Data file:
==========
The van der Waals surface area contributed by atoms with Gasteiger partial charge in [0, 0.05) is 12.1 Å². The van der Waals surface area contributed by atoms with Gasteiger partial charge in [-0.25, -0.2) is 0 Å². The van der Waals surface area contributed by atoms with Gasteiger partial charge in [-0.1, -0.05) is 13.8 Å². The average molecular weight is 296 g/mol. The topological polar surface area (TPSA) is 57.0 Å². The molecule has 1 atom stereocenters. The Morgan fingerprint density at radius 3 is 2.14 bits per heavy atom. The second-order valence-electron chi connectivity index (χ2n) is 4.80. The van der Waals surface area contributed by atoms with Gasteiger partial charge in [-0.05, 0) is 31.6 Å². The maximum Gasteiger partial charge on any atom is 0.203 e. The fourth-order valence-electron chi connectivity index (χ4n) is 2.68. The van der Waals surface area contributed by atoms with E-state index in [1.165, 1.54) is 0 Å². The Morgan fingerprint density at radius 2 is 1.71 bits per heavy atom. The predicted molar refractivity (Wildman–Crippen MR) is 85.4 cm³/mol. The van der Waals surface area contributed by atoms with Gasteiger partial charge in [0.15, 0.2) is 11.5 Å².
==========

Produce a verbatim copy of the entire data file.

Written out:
The van der Waals surface area contributed by atoms with Gasteiger partial charge in [0, 0.05) is 12.1 Å². The van der Waals surface area contributed by atoms with Gasteiger partial charge in [-0.25, -0.2) is 0 Å². The van der Waals surface area contributed by atoms with Gasteiger partial charge in [-0.1, -0.05) is 13.8 Å². The average molecular weight is 296 g/mol. The topological polar surface area (TPSA) is 57.0 Å². The molecule has 1 atom stereocenters. The Morgan fingerprint density at radius 3 is 2.14 bits per heavy atom. The second-order valence-electron chi connectivity index (χ2n) is 4.80. The van der Waals surface area contributed by atoms with Gasteiger partial charge in [-0.05, 0) is 31.6 Å². The maximum Gasteiger partial charge on any atom is 0.203 e. The fourth-order valence-electron chi connectivity index (χ4n) is 2.68. The van der Waals surface area contributed by atoms with E-state index in [1.165, 1.54) is 0 Å². The Morgan fingerprint density at radius 2 is 1.71 bits per heavy atom. The predicted molar refractivity (Wildman–Crippen MR) is 85.4 cm³/mol. The van der Waals surface area contributed by atoms with Gasteiger partial charge in [0.15, 0.2) is 11.5 Å².